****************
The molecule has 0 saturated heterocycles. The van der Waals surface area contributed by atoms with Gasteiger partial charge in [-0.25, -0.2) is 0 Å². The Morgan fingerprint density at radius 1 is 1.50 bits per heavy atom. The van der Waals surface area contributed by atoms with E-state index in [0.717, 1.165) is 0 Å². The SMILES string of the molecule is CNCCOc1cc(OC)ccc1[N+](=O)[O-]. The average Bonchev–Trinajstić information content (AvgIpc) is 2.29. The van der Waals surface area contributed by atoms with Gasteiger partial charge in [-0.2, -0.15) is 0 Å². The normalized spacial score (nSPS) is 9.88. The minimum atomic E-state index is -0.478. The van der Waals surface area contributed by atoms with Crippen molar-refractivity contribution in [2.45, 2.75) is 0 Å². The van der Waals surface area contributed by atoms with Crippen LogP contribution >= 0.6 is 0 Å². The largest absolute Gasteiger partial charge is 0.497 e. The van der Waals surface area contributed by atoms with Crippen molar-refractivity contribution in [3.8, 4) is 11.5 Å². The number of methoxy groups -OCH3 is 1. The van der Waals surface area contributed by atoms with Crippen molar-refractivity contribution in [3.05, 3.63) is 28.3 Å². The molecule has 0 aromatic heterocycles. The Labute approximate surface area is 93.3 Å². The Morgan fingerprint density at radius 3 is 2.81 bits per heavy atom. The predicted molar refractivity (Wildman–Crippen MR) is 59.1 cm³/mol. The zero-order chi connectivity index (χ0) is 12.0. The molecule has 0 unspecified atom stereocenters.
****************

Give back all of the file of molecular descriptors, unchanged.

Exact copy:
The molecule has 0 saturated heterocycles. The van der Waals surface area contributed by atoms with Gasteiger partial charge in [-0.25, -0.2) is 0 Å². The Morgan fingerprint density at radius 1 is 1.50 bits per heavy atom. The van der Waals surface area contributed by atoms with E-state index in [0.717, 1.165) is 0 Å². The SMILES string of the molecule is CNCCOc1cc(OC)ccc1[N+](=O)[O-]. The average Bonchev–Trinajstić information content (AvgIpc) is 2.29. The van der Waals surface area contributed by atoms with Gasteiger partial charge in [-0.2, -0.15) is 0 Å². The normalized spacial score (nSPS) is 9.88. The minimum atomic E-state index is -0.478. The van der Waals surface area contributed by atoms with Crippen molar-refractivity contribution in [2.45, 2.75) is 0 Å². The van der Waals surface area contributed by atoms with Crippen LogP contribution >= 0.6 is 0 Å². The largest absolute Gasteiger partial charge is 0.497 e. The van der Waals surface area contributed by atoms with Crippen molar-refractivity contribution in [3.8, 4) is 11.5 Å². The number of methoxy groups -OCH3 is 1. The van der Waals surface area contributed by atoms with Crippen molar-refractivity contribution in [3.05, 3.63) is 28.3 Å². The molecule has 0 aromatic heterocycles. The Labute approximate surface area is 93.3 Å². The Morgan fingerprint density at radius 3 is 2.81 bits per heavy atom. The predicted molar refractivity (Wildman–Crippen MR) is 59.1 cm³/mol. The zero-order chi connectivity index (χ0) is 12.0. The molecule has 0 unspecified atom stereocenters.